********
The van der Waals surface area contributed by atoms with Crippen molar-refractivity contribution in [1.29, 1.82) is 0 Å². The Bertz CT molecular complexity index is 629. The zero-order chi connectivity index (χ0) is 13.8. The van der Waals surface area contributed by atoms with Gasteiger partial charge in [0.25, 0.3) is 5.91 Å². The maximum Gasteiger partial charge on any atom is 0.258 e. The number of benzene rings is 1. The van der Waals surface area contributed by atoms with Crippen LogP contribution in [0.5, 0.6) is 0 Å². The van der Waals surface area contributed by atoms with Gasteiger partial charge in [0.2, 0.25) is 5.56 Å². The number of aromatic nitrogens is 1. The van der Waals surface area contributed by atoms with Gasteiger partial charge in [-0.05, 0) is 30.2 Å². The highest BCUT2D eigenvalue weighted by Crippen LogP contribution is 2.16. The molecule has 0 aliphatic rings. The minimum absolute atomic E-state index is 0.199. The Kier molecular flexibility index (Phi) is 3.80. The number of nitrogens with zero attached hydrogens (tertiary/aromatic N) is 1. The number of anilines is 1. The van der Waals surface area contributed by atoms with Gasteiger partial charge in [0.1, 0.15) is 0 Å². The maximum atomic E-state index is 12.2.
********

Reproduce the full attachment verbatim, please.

The van der Waals surface area contributed by atoms with Crippen molar-refractivity contribution in [1.29, 1.82) is 0 Å². The Bertz CT molecular complexity index is 629. The zero-order chi connectivity index (χ0) is 13.8. The van der Waals surface area contributed by atoms with Gasteiger partial charge in [0.25, 0.3) is 5.91 Å². The maximum Gasteiger partial charge on any atom is 0.258 e. The number of benzene rings is 1. The van der Waals surface area contributed by atoms with Crippen LogP contribution in [0.5, 0.6) is 0 Å². The van der Waals surface area contributed by atoms with Gasteiger partial charge in [0.2, 0.25) is 5.56 Å². The number of aromatic nitrogens is 1. The van der Waals surface area contributed by atoms with Gasteiger partial charge in [-0.05, 0) is 30.2 Å². The highest BCUT2D eigenvalue weighted by Crippen LogP contribution is 2.16. The molecule has 0 aliphatic rings. The minimum absolute atomic E-state index is 0.199. The Kier molecular flexibility index (Phi) is 3.80. The number of nitrogens with zero attached hydrogens (tertiary/aromatic N) is 1. The number of anilines is 1. The van der Waals surface area contributed by atoms with Gasteiger partial charge in [0.1, 0.15) is 0 Å². The maximum atomic E-state index is 12.2.